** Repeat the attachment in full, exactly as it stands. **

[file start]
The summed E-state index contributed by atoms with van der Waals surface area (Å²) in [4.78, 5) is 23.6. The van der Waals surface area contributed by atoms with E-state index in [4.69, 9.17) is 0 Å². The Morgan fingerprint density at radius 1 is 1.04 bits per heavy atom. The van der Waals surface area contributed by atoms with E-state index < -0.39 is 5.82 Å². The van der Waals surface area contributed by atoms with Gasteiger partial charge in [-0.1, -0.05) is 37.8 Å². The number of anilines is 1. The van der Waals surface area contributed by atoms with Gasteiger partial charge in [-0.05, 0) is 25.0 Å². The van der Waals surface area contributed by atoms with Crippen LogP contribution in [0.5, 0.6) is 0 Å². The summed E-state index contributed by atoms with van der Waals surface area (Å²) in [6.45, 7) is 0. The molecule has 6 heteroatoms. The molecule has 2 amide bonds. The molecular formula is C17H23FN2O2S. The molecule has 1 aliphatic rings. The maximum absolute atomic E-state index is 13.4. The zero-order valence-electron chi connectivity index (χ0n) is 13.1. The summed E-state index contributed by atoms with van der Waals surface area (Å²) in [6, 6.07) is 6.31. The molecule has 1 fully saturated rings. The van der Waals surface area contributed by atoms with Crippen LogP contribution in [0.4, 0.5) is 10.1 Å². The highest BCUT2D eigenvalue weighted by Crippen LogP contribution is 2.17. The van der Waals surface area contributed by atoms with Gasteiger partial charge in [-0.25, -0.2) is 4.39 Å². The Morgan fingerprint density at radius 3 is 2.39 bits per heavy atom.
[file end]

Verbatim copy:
The summed E-state index contributed by atoms with van der Waals surface area (Å²) in [4.78, 5) is 23.6. The van der Waals surface area contributed by atoms with E-state index in [4.69, 9.17) is 0 Å². The Morgan fingerprint density at radius 1 is 1.04 bits per heavy atom. The van der Waals surface area contributed by atoms with E-state index < -0.39 is 5.82 Å². The van der Waals surface area contributed by atoms with Gasteiger partial charge in [-0.1, -0.05) is 37.8 Å². The number of anilines is 1. The van der Waals surface area contributed by atoms with Gasteiger partial charge in [-0.05, 0) is 25.0 Å². The van der Waals surface area contributed by atoms with Crippen LogP contribution in [0.5, 0.6) is 0 Å². The summed E-state index contributed by atoms with van der Waals surface area (Å²) in [6.45, 7) is 0. The molecule has 6 heteroatoms. The molecule has 2 amide bonds. The molecular formula is C17H23FN2O2S. The molecule has 1 aliphatic rings. The maximum absolute atomic E-state index is 13.4. The zero-order valence-electron chi connectivity index (χ0n) is 13.1. The summed E-state index contributed by atoms with van der Waals surface area (Å²) in [6, 6.07) is 6.31. The molecule has 1 fully saturated rings. The van der Waals surface area contributed by atoms with Crippen LogP contribution in [0.4, 0.5) is 10.1 Å². The highest BCUT2D eigenvalue weighted by Crippen LogP contribution is 2.17. The van der Waals surface area contributed by atoms with Gasteiger partial charge in [-0.25, -0.2) is 4.39 Å². The Morgan fingerprint density at radius 3 is 2.39 bits per heavy atom.